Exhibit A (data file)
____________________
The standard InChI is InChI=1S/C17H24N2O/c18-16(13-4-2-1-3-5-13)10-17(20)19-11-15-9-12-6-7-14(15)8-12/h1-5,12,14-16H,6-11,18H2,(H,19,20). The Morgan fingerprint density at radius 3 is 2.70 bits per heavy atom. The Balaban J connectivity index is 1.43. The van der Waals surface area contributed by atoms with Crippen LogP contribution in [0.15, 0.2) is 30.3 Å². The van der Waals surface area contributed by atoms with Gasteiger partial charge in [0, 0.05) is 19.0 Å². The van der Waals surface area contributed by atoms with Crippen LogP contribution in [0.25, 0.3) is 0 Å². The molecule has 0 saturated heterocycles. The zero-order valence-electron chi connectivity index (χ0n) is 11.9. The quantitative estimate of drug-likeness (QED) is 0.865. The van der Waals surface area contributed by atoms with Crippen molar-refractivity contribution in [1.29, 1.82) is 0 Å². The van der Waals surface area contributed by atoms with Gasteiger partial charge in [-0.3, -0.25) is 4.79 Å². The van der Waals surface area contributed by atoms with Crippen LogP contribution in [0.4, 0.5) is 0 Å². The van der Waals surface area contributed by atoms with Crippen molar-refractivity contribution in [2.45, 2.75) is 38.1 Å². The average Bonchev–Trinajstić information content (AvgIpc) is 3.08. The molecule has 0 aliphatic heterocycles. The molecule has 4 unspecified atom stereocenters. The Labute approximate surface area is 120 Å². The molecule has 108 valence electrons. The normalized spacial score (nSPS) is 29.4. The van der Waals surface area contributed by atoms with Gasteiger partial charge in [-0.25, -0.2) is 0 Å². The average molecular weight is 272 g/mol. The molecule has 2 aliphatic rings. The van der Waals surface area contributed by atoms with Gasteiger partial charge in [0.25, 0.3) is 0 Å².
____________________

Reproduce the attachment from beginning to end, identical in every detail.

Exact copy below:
The standard InChI is InChI=1S/C17H24N2O/c18-16(13-4-2-1-3-5-13)10-17(20)19-11-15-9-12-6-7-14(15)8-12/h1-5,12,14-16H,6-11,18H2,(H,19,20). The Morgan fingerprint density at radius 3 is 2.70 bits per heavy atom. The Balaban J connectivity index is 1.43. The van der Waals surface area contributed by atoms with Crippen LogP contribution in [0.15, 0.2) is 30.3 Å². The van der Waals surface area contributed by atoms with Gasteiger partial charge in [0, 0.05) is 19.0 Å². The van der Waals surface area contributed by atoms with Crippen LogP contribution in [0.25, 0.3) is 0 Å². The molecule has 0 saturated heterocycles. The zero-order valence-electron chi connectivity index (χ0n) is 11.9. The quantitative estimate of drug-likeness (QED) is 0.865. The van der Waals surface area contributed by atoms with Crippen molar-refractivity contribution in [1.29, 1.82) is 0 Å². The van der Waals surface area contributed by atoms with Gasteiger partial charge in [-0.3, -0.25) is 4.79 Å². The van der Waals surface area contributed by atoms with Crippen LogP contribution in [0.4, 0.5) is 0 Å². The van der Waals surface area contributed by atoms with Crippen molar-refractivity contribution in [2.45, 2.75) is 38.1 Å². The average Bonchev–Trinajstić information content (AvgIpc) is 3.08. The molecule has 0 aliphatic heterocycles. The molecule has 4 unspecified atom stereocenters. The Labute approximate surface area is 120 Å². The molecule has 108 valence electrons. The normalized spacial score (nSPS) is 29.4. The van der Waals surface area contributed by atoms with Gasteiger partial charge in [-0.25, -0.2) is 0 Å². The average molecular weight is 272 g/mol. The molecule has 2 aliphatic rings. The van der Waals surface area contributed by atoms with Gasteiger partial charge in [0.25, 0.3) is 0 Å².